Light Constructions - Holographically generated photonic crystals operate in visible spectrum
Researchers at the Univ. of Oxford (Oxford, UK) have generated photonic crystals that operate in the visible spectrum via a technique that is intrinsically fast and relatively inexpensive. They have used holographic lithography to generate 3D molds, which are, in turn, used to create structures with high-index materials. Though the method has not yet been perfected, researchers are hopeful that holographic fabrication -- with its inherent flexibility -- will make the use of photonic crystals more practical.
Photonic crystals are simply structures that restrict the propagation of particular wavelengths through destructive interference. Because the forbidden wavelengths fall within the photonic band gap of the structure, they are often also known as photonic band gap materials. Interference is achieved by creating what is effectively a thick diffraction grating with 3D symmetry and a very high refractive-index contrast ratio.
Though they are conceptually simple, photonic crystals have been difficult to fabricate for the visible spectrum because the feature sizes involved have to be sub-wavelength in order to work. Though semiconductor microlithography can now reach the required resolution, the crystals produced are limited in depth, which restricts their effectiveness. Other disadvantages of conventional optical techniques include having to build up the pattern layer by layer (true for microlithography) or even point by point, and insufficient flexibility in lattice design.
The new technique does not have these restrictions.1 Instead of building up a series of patterns on a substrate, the entire 3D crystal is recorded at once by interfering four coherent laser beams (Figure 1). By choosing the appropriate direction, intensity, and polarization relationships between them, the structure of the resulting interference pattern can be manipulated as required (Figure 2).
The beams are generated from a single source, split off using dielectric beamsplitters, and then individually manipulated using half-waveplates. The laser itself is an injection-seeded, frequency-tripled, Q-switched Nd:Yag at λ=355 nm. A single 6-ns pulse is used to expose a thick layer of photoresist (the resin Epon-SU8 dissolved in g-butyrolactone with a triaryl sulphonium salt as a photoacid generator).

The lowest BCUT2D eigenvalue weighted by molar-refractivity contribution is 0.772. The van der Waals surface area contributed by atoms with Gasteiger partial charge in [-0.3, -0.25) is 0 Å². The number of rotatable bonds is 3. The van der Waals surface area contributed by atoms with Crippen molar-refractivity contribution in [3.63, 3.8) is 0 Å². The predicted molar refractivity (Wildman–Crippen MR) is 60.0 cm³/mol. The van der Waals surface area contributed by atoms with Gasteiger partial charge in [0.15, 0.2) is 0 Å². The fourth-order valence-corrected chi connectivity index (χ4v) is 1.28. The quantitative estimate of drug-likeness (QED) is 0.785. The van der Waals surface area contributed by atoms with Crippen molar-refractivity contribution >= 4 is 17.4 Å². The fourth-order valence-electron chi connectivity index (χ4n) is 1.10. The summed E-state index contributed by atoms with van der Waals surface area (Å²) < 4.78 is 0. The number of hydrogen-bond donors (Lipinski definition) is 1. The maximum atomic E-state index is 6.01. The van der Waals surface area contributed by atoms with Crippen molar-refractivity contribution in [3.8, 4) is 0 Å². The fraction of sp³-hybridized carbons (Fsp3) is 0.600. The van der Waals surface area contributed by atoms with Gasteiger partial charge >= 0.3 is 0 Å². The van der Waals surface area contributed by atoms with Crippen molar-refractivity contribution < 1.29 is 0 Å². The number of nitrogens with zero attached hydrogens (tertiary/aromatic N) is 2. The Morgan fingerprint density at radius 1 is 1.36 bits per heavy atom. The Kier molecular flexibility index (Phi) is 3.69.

Using a short pulse has two major advantages in this setup. First, it prevents mechanical stability from being a problem during exposure. Second, it means that the slow chemical changes taking place inside the resist do not have enough time to change the optical characteristics of the material while the light is propagating through it (so distorting its path). After exposure, the resist is baked to complete the polymerization of the exposed material. The rest is then dissolved away to reveal the crystal structure (Figure 3).
Unfortunately, the structure alone is not enough to make the material into a photonic crystal: the refractive index of the photoresist is just 1.6, and therefore insufficient. To demonstrate that the technique could be used to produce a working device, they had to make an inverse replica of the structure in titania. This they achieved by filling the crystal pores with titanium ethoxide and then heating the structure in order to burn off the resist and sinter the titania ceramic.
This last step has not yet been perfected: considerable shrinkage (Figure 3d) distorts the shape of the final crystal with respect to the mold. However, other processes for transferring the crystal shape into a high-index material are available, and the Oxford researchers are currently pursuing these. Also, even the distorted titania structure does show the hallmarks of a photonic crystal, with diffraction patterns through it exhibiting characteristic "Kossel lines."
1. M. Campbell, D.N. Sharp, M.T. Harrison, R.G. Denning, and A.J. Turberfield, Fabrication of photonic crystals for the visible spectrum by holographic lithography, Nature 404, pp. 53-56, 2 March 2000.
Sunny Bains is a scientist and journalist based in London, UK. Web: www.sunnybains.com.